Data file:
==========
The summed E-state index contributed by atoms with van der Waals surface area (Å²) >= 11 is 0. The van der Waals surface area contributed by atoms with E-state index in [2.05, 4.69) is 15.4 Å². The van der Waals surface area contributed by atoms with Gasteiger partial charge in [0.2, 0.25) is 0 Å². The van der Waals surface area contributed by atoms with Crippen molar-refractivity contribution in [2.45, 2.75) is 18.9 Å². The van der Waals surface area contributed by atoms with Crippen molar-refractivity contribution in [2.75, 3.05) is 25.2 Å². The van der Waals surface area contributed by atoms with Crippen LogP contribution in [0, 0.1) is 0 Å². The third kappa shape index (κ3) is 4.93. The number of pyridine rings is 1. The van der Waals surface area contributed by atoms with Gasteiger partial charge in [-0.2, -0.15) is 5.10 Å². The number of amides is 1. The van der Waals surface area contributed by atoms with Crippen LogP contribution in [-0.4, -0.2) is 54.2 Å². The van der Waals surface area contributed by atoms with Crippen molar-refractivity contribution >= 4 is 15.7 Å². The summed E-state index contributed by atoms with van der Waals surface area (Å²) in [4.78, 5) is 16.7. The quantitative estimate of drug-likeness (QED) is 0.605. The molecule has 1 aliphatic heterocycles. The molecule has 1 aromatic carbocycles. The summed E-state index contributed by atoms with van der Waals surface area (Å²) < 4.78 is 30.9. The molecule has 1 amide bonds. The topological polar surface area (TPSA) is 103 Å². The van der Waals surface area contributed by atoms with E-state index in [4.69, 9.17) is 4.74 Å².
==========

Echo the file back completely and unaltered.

The summed E-state index contributed by atoms with van der Waals surface area (Å²) >= 11 is 0. The van der Waals surface area contributed by atoms with E-state index in [2.05, 4.69) is 15.4 Å². The van der Waals surface area contributed by atoms with Gasteiger partial charge in [0.2, 0.25) is 0 Å². The van der Waals surface area contributed by atoms with Crippen molar-refractivity contribution in [2.45, 2.75) is 18.9 Å². The van der Waals surface area contributed by atoms with Crippen molar-refractivity contribution in [2.75, 3.05) is 25.2 Å². The van der Waals surface area contributed by atoms with Crippen LogP contribution in [0, 0.1) is 0 Å². The third kappa shape index (κ3) is 4.93. The number of pyridine rings is 1. The van der Waals surface area contributed by atoms with Gasteiger partial charge in [-0.2, -0.15) is 5.10 Å². The number of amides is 1. The van der Waals surface area contributed by atoms with Crippen LogP contribution in [-0.4, -0.2) is 54.2 Å². The van der Waals surface area contributed by atoms with Crippen molar-refractivity contribution >= 4 is 15.7 Å². The summed E-state index contributed by atoms with van der Waals surface area (Å²) in [4.78, 5) is 16.7. The quantitative estimate of drug-likeness (QED) is 0.605. The molecule has 1 aliphatic heterocycles. The molecule has 1 aromatic carbocycles. The summed E-state index contributed by atoms with van der Waals surface area (Å²) < 4.78 is 30.9. The molecule has 1 amide bonds. The topological polar surface area (TPSA) is 103 Å². The van der Waals surface area contributed by atoms with E-state index in [4.69, 9.17) is 4.74 Å².